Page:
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Should You Be Fully Invested?



November 15, 2013 – Comments (2) | RELATED TICKERS: BRK-A

Board: Berkshire Hathaway

Author: mungofitch

What are people's thoughts on the general concept of being fully invested when you can find stocks that meet your minimum return requirements? If an investor truly has, for example, a 10% hurdle, it is foolish to me to be sitting in tons of cash now as I believe there are plenty of stocks to meet that return requirement, when managed as a portfolio, and impossible to consistently time the market.

Good question.

Bear in mind that a lot of people in the investment management industry have a very high motivation to advocate being fully invested. So, beware the "expert", but especially beware the expert who is not disinterested. It's interesting to note that Berkshire has quite a lot of cash, for example.

I like to be fully invested because I'm greedy, and I like to have a pile  of cash because it's so darned handy when great opportunity comes up. I squared that circle by selling some stock, buying in the money calls, and leaving the cash I raised sitting there. The calls control the upside on somewhat more stock than I sold, so in one sense I'm now long with leverage. In another sense my portfolio has a 1/3 cash allocation. Perhaps this is the worst of both worlds, I dunno. It does have the advantage of not having to answer the tough question you post.

I think the best answer is to assess the return between now and (say) eight years from now on your cash. The more sure you are that at least some good things will be very much cheaper at some point between now and then, the more certain it is that the cash allocation will pay off. This requires knowing yourself well enough to know that you will be able to act the next time things look really scary. Consider: the market could be flat for 6 years, fall by half in 1 year, then rebound to where it is now. Sitting on cash till somewhere in the vicinity of that market bottom will have a great 8 year return. (9.1%/year compounded, plus 6 years of interest and 2 years of dividends)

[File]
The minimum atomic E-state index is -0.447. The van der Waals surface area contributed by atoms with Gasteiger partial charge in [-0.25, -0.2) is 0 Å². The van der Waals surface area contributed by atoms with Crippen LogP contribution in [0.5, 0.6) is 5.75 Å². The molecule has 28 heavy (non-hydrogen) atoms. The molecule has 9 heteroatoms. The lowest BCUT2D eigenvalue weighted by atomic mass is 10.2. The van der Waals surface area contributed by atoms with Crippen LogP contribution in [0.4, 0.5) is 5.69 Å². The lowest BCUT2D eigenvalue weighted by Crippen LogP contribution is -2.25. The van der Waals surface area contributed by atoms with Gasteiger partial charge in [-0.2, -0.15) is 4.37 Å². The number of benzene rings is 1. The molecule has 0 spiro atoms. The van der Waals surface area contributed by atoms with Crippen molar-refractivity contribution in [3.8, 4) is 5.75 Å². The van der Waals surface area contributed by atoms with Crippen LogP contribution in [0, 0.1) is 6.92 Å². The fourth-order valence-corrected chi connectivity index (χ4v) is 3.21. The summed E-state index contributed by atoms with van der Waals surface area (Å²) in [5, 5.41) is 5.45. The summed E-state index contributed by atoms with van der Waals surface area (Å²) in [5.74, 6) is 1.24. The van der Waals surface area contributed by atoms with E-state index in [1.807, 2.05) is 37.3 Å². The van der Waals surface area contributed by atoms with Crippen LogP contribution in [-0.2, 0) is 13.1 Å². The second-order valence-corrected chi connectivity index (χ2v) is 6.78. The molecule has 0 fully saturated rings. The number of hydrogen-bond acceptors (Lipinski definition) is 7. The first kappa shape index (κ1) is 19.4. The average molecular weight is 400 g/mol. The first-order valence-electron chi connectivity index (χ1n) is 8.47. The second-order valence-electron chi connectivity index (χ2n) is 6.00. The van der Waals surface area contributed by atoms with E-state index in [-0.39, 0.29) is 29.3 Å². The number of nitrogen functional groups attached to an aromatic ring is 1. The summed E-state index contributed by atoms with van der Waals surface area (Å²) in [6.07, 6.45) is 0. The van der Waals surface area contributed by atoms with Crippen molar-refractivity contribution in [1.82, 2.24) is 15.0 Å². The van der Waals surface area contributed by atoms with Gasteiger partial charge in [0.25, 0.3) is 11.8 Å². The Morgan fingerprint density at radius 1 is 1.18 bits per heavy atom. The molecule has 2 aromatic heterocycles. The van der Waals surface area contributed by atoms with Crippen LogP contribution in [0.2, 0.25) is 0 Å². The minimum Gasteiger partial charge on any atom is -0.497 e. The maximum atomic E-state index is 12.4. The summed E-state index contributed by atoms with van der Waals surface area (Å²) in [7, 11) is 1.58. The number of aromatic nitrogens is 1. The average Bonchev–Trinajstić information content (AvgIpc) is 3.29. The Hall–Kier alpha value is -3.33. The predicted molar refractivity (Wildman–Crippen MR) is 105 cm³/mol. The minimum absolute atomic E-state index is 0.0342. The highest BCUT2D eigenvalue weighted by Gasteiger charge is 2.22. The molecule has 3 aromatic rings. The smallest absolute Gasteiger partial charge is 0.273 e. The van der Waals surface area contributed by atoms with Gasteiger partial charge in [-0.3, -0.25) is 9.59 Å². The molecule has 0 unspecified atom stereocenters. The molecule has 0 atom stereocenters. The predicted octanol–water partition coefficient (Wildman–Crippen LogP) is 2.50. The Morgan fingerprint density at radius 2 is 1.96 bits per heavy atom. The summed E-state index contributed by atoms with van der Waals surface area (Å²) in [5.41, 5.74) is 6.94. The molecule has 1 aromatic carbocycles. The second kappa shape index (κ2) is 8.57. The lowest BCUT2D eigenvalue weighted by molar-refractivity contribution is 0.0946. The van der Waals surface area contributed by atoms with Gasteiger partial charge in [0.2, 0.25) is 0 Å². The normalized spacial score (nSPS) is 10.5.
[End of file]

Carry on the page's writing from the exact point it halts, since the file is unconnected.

One can't be very sure at all about what the market will do or when, but it's not so hard to come up with a "good enough" estimate of how overvalued it is and the consequent likely spread of outcomes in the next several years based on the valuation of the typical firm. The longer it is till the next bear, and the shallower it is, the higher the opportunity cost on cash.  But imagine this conversation having happened in 2007. Foregone profits are not the same as losses. For the broad market I think that being fully invested made sense in Q1 2009, but not now. For some very specific names? It will take an intellectual outlook  beyond the next bull/bear cycle—basically being happy to ignore a bear—for it to make sense.



2 Comments – Post Your Own

#1) On November 16, 2013 at 1:41 AM, reddingrunner (97.48) wrote:

Over the long term (e.g. your lifetime) the greater the proportion of equities to cash you hold, the greater will be your returns.  Period.  Hold cash if it makes you feel better, but mathematically the more you hold the lower your returns... unless you are capable of consistently calling a bottom.  Maybe you will be, somebody has to be the first.

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#2) On November 16, 2013 at 2:03 PM, Mary953 (66.50) wrote:

How much do you have to invest?  How much risk are you willing to take before you start losing sleep?  Do you have a broker or team of experts that you can trust and that have proven themselves?  Do you have years til retirement/college for the kids or are you into those years?  Are you comfortable with buying on margin, using puts, calls, etc or do you buy and hold?  Are you looking at a timeframe of weeks, months, decades?

There are few if any "one size fits all" answers unless, of course, you have access to a time machine.   I prefer to keep a bit of 'dry powder' available, but there are so many good investment ideas...

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